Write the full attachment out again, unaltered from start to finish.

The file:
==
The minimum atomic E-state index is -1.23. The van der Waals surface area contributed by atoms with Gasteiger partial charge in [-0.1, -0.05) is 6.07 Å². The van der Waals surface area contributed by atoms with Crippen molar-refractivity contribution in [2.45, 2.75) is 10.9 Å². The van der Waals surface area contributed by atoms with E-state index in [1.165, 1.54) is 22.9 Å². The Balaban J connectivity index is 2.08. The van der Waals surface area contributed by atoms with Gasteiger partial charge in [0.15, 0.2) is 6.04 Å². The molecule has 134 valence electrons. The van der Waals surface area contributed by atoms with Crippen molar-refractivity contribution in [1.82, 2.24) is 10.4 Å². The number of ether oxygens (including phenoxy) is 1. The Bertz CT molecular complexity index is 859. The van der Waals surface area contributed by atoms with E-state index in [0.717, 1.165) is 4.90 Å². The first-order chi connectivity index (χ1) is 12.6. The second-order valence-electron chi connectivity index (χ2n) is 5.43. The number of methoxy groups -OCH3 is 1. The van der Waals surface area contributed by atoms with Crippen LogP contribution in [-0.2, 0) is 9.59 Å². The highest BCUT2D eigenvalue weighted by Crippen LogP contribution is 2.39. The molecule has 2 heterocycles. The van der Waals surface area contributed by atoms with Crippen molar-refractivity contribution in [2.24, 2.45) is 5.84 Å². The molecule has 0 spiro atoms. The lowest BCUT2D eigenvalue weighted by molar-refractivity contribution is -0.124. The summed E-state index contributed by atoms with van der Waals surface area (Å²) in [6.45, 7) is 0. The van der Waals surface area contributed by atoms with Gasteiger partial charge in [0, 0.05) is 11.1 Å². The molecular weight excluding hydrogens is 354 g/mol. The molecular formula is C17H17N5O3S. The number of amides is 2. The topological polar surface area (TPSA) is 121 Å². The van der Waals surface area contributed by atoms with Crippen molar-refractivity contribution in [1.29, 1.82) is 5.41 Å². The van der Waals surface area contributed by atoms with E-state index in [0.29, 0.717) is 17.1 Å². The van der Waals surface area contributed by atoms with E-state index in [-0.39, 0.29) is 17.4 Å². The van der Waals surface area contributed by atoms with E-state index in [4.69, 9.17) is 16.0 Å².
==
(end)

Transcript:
The minimum atomic E-state index is -1.23. The van der Waals surface area contributed by atoms with Gasteiger partial charge in [-0.1, -0.05) is 6.07 Å². The van der Waals surface area contributed by atoms with Crippen molar-refractivity contribution in [2.45, 2.75) is 10.9 Å². The van der Waals surface area contributed by atoms with E-state index in [1.165, 1.54) is 22.9 Å². The Balaban J connectivity index is 2.08. The van der Waals surface area contributed by atoms with Gasteiger partial charge in [0.15, 0.2) is 6.04 Å². The molecule has 134 valence electrons. The van der Waals surface area contributed by atoms with Crippen molar-refractivity contribution in [1.82, 2.24) is 10.4 Å². The number of ether oxygens (including phenoxy) is 1. The Bertz CT molecular complexity index is 859. The van der Waals surface area contributed by atoms with E-state index in [0.717, 1.165) is 4.90 Å². The first-order chi connectivity index (χ1) is 12.6. The second-order valence-electron chi connectivity index (χ2n) is 5.43. The number of methoxy groups -OCH3 is 1. The van der Waals surface area contributed by atoms with Crippen LogP contribution in [-0.2, 0) is 9.59 Å². The highest BCUT2D eigenvalue weighted by Crippen LogP contribution is 2.39. The molecule has 2 heterocycles. The van der Waals surface area contributed by atoms with Crippen molar-refractivity contribution in [2.24, 2.45) is 5.84 Å². The molecule has 0 spiro atoms. The lowest BCUT2D eigenvalue weighted by molar-refractivity contribution is -0.124. The summed E-state index contributed by atoms with van der Waals surface area (Å²) in [6.45, 7) is 0. The van der Waals surface area contributed by atoms with Gasteiger partial charge in [0, 0.05) is 11.1 Å². The molecular weight excluding hydrogens is 354 g/mol. The molecular formula is C17H17N5O3S. The number of amides is 2. The topological polar surface area (TPSA) is 121 Å². The van der Waals surface area contributed by atoms with Crippen molar-refractivity contribution in [1.29, 1.82) is 5.41 Å². The van der Waals surface area contributed by atoms with E-state index in [0.29, 0.717) is 17.1 Å². The van der Waals surface area contributed by atoms with E-state index in [-0.39, 0.29) is 17.4 Å². The van der Waals surface area contributed by atoms with E-state index in [4.69, 9.17) is 16.0 Å².